Each week we discuss one familiar halakhic practice and try to show its beauty and meaning. The columns are based on Rabbi Meir's commentary Meaning in Mitzvot on Kitzur Shulchan Arukh.
It is forbidden on Shabbat to carry items in an unenclosed area without an eiruv. For this reason, it is considered a mitzva to check the pockets before Shabbat, so that we do not carry unwittingly. "Chanania says, a person is obligated to check his clothes before Shabbat, as it is becoming dark. Rav Yosef states, This is a great mitzva of Shabbat" (Shabbat 12a). This practice is so important that Chanania's statement was added to the mishna chapter "bameh madlikin" which we read at Shabbat evening services.
While it might be praiseworthy to take special steps to avoid unwitting transgression, it is somewhat unusual to call this an obligation. Certainly calling it a "great mitzva" is surprising.
What is most surprising is that carrying something in the pockets unwittingly is not even a Torah prohibition on Shabbat! As Tosafot (Shabbat 11b) point out, on Shabbat, unlike in other areas of halakha, transgressions require an element of forethought: "only labors of forethought are forbidden by the Torah". It would seem that Chanania's admonition falls into the category of “marit ayin” - actions taken to prevent the mere appearance of transgression. This category is certainly very important, yet it is still surprising to call it a "great mitzva".
Rav Kook explains that there is a special importance to concern our- selves with external appearances on Shabbat. He writes that at the most fundamental level, Shabbat is completely inner. During the week we become absorbed, even obsessed, with matters which are completely external and ephemeral, and we have a tendency to forget the deep inner world of holiness. "How far [from holiness and repose] are our external lives, which are so complicated by the many calculations which men seek for themselves, forgetting that G-d created them straight". Therefore, "Shabbat returns us to the strength of inner life, which are weakened by the abuses of our external life in its crass form".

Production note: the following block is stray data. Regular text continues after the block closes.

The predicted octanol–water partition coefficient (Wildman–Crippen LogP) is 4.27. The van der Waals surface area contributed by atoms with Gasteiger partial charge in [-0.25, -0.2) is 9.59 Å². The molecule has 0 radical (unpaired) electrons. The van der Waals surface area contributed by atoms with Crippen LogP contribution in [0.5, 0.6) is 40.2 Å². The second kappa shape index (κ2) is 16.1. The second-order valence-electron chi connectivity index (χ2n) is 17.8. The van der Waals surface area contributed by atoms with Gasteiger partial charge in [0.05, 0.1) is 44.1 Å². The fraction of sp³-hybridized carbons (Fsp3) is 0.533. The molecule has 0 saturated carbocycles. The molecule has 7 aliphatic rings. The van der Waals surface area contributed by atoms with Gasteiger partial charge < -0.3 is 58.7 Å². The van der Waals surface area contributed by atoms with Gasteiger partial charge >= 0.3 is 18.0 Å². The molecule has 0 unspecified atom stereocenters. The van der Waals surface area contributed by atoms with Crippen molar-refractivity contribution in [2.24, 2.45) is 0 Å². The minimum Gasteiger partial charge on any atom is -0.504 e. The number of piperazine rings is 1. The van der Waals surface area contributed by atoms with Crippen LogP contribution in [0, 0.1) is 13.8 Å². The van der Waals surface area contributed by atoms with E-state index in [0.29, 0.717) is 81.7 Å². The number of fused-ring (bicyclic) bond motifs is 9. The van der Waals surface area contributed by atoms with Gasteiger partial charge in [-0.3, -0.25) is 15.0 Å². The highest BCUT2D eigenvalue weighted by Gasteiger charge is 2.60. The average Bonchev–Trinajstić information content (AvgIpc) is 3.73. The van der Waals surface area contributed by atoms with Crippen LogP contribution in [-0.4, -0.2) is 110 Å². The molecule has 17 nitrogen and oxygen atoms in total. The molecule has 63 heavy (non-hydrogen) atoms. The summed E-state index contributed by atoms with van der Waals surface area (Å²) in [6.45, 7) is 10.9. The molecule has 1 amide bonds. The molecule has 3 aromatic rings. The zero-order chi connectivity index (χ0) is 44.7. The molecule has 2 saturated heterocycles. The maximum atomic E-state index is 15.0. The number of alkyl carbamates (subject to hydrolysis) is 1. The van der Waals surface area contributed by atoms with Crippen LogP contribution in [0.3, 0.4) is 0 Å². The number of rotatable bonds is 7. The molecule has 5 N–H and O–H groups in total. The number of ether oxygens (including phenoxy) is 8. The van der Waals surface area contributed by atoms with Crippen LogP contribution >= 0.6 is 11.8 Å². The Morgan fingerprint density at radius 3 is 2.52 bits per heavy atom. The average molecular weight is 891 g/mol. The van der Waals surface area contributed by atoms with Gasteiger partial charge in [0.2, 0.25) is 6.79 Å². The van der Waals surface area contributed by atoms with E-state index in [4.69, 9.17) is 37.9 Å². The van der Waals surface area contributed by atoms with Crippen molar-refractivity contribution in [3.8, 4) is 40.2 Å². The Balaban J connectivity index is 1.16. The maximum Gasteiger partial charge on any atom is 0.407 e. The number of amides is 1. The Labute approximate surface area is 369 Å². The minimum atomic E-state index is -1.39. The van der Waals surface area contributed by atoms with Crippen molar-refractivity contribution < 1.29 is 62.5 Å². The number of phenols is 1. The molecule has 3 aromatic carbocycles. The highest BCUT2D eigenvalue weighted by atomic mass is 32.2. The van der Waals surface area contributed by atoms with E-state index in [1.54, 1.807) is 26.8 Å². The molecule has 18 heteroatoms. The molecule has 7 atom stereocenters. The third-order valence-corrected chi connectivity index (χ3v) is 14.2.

However, the fullest expression of the
holiness of Shabbat is not as an escape out of our coarse weekday existence;
on the contrary, ultimately Shabbat is meant to radiate its inner beauty
into our external, material existence. We are not meant to live segregated
lives of inward refinement and outward coarseness; rather, we are meant to
elevate our outward existence so that it rises towards the perfection of our
On the border between weekday and Shabbat, on Friday afternoon as Shabbat comes in, is the ideal time to emphasize not only the distinction between Shabbat and the week, but also the connection between them. As we are still partially absorbed in the world of outwardness, we take the trouble to ensure that our Shabbat outwardness - the appearance of observance - is as scrupulously kept as its inwardness. In this way we remember that the inner harmony and repose of Shabbat radiates into all of our activities.
[Ed. note: Even in a proper eiruv-enclosed area, it is a good practice to check one’s pockets before Shabbat, lest there be items not appropriate for Shabbat in them (e.g. money, bus ticket, pens, etc.]
“Meaning in Mitzvot” is now undergoing intensive editing; which will be followed IYH by printing. With the help of loyal supporters, we hope to have the book on the shelves by Rosh HaShana. If you would be interested in helping with publication, please contact Rabbi Meir about making a dedication or subscription (advance purchase): E-mail firstname.lastname@example.org, fax 02-642-3141.
Rabbi Meir authors a popular weekly on-line Q&A column, "The Jewish Ethicist", which gives Jewish guidance on everyday ethical dilemmas in the workplace. The column is a joint project of the JCT Center for Business Ethics, Jerusalem College of Technology - Machon Lev; and Aish HaTorah. You can see the Jewish Ethicist, and submit your own Qs — www.jewishethicist.com or www.aish.com